A journal of narrative writing.
Centering the Tree
Every Christmas
my father centered the tree
like he was trying to center the world,
tying it with silver guide wires
from every shadow.

Every night
he built arks and Alamos in the basement,
pounding them into sense,
his head prickled with dreams and sawdust
as that house closed in around him.

That house unbalanced levels, swallowed nails,
resisted very tool with a groan,
dropping plaster snowflakes that aged him.
We pounded and nailed
until we crucified that house
and still it resisted,
sending down plagues of spiders and moths
and hoarding like heirlooms
its silences, filth.

Late at night he read
under a cone of hungry light
no wider than a dove,
his huge hands smoothing the pages,
his lips chanting the reluctant dawn.

He hid his diaries on the highest shelf
but I could climb those bruised walls
like a spider,
found his childhood pressed in flyleaves,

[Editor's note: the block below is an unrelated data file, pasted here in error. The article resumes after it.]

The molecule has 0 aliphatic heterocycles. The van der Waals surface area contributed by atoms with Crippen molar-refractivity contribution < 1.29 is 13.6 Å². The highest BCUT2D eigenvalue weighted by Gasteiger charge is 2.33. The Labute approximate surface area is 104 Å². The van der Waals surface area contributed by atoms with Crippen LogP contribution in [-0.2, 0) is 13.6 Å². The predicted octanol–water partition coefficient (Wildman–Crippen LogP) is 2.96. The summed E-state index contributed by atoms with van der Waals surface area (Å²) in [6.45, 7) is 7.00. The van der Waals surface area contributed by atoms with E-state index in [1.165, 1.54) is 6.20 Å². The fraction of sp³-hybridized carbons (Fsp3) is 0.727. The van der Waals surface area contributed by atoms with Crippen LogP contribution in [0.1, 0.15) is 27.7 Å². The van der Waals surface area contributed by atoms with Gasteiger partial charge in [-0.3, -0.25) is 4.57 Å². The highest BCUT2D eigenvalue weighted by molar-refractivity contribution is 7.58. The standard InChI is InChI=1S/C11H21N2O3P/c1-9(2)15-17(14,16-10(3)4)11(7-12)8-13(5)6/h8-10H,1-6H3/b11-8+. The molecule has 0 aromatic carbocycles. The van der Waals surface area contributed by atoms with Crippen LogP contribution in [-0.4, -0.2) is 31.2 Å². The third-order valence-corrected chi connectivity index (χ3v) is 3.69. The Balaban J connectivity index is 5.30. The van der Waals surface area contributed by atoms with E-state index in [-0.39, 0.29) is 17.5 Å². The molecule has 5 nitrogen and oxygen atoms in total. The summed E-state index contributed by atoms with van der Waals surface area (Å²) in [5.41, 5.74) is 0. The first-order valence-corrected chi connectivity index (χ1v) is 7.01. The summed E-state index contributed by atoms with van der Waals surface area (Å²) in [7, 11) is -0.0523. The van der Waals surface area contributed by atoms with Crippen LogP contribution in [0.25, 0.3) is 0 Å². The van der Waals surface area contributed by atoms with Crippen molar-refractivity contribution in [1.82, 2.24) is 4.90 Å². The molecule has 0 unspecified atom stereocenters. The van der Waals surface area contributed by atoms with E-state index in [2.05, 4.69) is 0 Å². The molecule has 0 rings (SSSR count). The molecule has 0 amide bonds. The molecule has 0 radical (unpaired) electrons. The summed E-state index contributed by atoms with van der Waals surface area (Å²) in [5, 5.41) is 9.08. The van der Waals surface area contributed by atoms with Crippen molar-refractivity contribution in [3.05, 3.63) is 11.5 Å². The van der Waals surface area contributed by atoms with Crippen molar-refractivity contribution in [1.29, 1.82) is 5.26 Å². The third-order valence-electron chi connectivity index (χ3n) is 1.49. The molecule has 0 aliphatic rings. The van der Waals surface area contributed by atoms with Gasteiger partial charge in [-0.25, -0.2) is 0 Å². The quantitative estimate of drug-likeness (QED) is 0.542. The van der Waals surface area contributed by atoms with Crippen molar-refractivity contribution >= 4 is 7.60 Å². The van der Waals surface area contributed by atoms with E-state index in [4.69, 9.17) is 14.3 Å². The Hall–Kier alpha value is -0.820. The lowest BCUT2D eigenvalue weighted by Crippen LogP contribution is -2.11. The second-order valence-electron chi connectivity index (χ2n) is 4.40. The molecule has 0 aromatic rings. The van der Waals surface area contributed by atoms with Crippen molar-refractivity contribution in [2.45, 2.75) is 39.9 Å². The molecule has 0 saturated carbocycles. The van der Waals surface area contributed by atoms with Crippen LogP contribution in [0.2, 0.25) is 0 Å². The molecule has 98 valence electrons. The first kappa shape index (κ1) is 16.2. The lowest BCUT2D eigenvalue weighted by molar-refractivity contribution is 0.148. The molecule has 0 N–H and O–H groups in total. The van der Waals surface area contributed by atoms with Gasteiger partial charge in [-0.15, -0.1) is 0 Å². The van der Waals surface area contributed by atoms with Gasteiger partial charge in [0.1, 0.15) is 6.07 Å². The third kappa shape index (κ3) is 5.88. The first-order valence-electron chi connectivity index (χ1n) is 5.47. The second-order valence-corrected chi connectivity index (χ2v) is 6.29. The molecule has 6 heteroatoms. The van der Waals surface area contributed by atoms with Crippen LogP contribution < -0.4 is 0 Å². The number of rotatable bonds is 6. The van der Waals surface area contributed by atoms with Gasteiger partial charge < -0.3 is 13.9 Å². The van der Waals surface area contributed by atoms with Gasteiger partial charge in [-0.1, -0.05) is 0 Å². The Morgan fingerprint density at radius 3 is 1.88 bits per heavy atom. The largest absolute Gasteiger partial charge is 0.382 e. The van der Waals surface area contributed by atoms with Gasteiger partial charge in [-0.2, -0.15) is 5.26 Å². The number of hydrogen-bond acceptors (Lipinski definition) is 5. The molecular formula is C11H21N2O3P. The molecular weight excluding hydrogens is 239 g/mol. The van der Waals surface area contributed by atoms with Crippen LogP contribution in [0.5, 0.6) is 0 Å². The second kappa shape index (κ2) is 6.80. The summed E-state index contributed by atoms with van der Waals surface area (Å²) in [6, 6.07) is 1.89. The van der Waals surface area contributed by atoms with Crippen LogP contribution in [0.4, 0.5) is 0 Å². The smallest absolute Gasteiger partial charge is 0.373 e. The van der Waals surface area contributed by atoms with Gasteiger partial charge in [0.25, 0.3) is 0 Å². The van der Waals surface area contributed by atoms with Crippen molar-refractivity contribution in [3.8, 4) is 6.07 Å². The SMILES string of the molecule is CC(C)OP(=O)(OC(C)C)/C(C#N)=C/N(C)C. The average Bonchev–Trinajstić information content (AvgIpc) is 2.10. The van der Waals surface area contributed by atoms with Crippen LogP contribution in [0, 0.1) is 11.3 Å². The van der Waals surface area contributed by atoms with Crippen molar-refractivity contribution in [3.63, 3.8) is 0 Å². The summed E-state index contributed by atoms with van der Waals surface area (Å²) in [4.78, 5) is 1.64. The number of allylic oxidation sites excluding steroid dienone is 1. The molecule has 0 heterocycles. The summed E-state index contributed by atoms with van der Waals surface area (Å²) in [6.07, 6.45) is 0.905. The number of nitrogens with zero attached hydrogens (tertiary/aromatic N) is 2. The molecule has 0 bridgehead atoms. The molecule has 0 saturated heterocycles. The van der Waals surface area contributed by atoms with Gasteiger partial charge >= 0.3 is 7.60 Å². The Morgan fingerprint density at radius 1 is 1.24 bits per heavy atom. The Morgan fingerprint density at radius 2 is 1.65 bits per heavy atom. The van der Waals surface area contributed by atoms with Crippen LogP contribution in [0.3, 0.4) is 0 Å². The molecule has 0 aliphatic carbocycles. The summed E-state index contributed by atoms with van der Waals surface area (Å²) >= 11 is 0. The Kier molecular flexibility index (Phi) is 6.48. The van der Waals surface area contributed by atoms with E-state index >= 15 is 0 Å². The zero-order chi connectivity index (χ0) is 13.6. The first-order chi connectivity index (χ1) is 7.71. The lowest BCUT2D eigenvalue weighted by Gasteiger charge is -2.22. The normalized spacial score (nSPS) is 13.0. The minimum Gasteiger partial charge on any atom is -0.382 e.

all his dusty dreams
bound tight in imitation gold.
Chicago, Winter '34,
family evicted seven times for rent,
furniture pitched in the street
like some obscene excretion,
and the father who abandoned them
sent fat boxes of lusty fruit
with no return addresses.

Slowly, our house and its stories
wore down my father until his fingers
could not clutch a nail, until his hands
shivered like frightened birds
and finally,
it devoured him, his exhausted breaths
ghosting into plaster, his tired bones
bending into balustrades,
his eyes the dusty high windows.

One day,
I found my home again
in piles of pulverized wood and bone.
Carefully, I sorted through the mess,
salvaging beams, unbending nails,
and weaving the guide wires around my veins,
sat down to build.